Should helping the poor merely make poverty more comfortable, or should it actually help people get out of it? A recent debate over how best to deal with California’s growing homeless problem offers some insight into the old question.
This lengthy story from the Associated Press details how forms of charity for California’s exploding homeless problem are fomenting concerns that the “charity” given helps people remain homeless more than it helps them improve their circumstances. It begins with a lawyer and activist being denied permission to install toilets on the site of a 400-person homeless encampment in an Orange County riverbed.
While he calls the matter “a question of basic empathy,” others are concerned that this particular brand of charity is doing more harm than good for the Golden State’s homeless population.
One local resident, 46-year-old Shaun Dove, a policeman from Anaheim nearing retirement, put it best:
“If the ultimate goal is to get them under a roof, why on Earth are you giving all the advantages you would have under a roof on the riverbed? … There’s no doubt that giving them stuff there prevents them from a desire to move.”
Mr. Dove puts the issue in a nutshell: Helping the poor is actually supposed to help them out of poverty, not just make long-term poverty more comfortable.
This is nothing new. I saw the same kinds of problems while spending a summer during college studying international development in east Africa.
If you talk to anyone who has been in the field of international development, they too rail against forms of toxic charity administered with the same do-gooder mentality that does everything to create dependence and apathy in the populations it seeks to help. A quick search of any academic database on the subject turns up paper after paper featuring case studies of what works to create sustainable growth in the developing world and what only works to create a never-ending stream of short-term do-gooders flown in from developed economies.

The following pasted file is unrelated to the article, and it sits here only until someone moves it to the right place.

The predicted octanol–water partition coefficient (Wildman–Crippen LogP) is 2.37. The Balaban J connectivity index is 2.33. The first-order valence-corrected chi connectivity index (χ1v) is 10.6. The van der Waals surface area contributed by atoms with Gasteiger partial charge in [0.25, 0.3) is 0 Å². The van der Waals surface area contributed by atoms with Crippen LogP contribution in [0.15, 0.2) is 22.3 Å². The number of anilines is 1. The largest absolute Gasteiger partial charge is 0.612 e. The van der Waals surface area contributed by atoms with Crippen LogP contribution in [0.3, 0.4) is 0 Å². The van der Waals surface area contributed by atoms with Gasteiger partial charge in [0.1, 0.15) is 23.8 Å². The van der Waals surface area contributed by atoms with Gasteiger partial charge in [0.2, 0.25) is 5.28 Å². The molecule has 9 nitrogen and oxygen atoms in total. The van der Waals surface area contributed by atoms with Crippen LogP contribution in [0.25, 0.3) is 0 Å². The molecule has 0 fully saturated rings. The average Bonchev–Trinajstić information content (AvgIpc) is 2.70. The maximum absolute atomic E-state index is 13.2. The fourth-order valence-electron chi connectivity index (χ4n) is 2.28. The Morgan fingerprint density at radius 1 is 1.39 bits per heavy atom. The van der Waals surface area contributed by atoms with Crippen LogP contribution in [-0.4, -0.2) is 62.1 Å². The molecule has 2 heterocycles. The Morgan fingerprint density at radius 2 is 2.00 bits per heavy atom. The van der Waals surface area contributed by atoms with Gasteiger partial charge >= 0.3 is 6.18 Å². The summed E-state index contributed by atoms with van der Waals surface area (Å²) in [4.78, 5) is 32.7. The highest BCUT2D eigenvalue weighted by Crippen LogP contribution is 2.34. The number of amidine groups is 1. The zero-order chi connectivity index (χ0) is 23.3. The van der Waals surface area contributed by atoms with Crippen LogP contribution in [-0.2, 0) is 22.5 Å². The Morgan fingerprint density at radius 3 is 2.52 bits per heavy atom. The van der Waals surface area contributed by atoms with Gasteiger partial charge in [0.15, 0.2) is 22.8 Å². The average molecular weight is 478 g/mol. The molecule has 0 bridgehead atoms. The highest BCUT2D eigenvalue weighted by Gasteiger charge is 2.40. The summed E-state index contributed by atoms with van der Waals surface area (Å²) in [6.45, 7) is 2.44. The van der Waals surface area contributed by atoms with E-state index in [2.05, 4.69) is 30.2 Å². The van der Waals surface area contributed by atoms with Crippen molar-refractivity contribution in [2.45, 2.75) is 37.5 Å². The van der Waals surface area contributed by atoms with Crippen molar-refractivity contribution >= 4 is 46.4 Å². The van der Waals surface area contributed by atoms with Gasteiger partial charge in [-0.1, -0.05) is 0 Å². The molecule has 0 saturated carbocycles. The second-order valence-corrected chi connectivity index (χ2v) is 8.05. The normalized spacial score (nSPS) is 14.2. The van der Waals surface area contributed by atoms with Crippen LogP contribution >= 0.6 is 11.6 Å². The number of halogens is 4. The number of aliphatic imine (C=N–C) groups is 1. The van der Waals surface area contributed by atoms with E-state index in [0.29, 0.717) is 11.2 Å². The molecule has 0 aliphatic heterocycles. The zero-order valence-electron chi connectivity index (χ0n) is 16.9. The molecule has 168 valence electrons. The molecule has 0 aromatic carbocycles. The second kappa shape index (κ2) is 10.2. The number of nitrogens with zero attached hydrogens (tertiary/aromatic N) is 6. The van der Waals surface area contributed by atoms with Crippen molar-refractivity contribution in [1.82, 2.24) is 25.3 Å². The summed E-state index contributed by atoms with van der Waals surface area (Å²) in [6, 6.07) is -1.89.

The subject is complex, but it all comes down to one basic contrast: Do acts of charity really seek the long-term benefit of those they try to help? Or do they benefit the giver’s sense of accomplishment more than the recipient’s long-term well-being?
The latter looks a lot like what folks are now concerned about in California. But this problem of toxic charity has been in place in the United States for a long time, through our ever-growing, poorly-managed welfare state.
There’s a ton of literature on this subject as well. But one need only look at the documented, discouraging effects that our current welfare structure has on things like work and marriage (yes, the infamous “benefits cliff”) — things proven to cut down on poverty rates — in the populations it ostensibly seeks to help to get the picture: Charity that doesn’t prudently seek the betterment of its object only creates more poverty.
Yet, over and over again, those who seek to reform our demonstrably broken system — as the GOP plans to do next year — are routinely demonized as hurting the poor, though nobody in that particular peanut gallery ever seems to ask how well the poor are being truly helped out of poverty by the current design of the social safety net.
Yes, creating more amenities for down-on-their-luck folks in a riverbed in California, or handing out benefits via a faceless federal government program, may assist the poor in the short term while providing “givers” with a case of the warm fuzzies, but in the long run, all they really do is just ensure more poverty.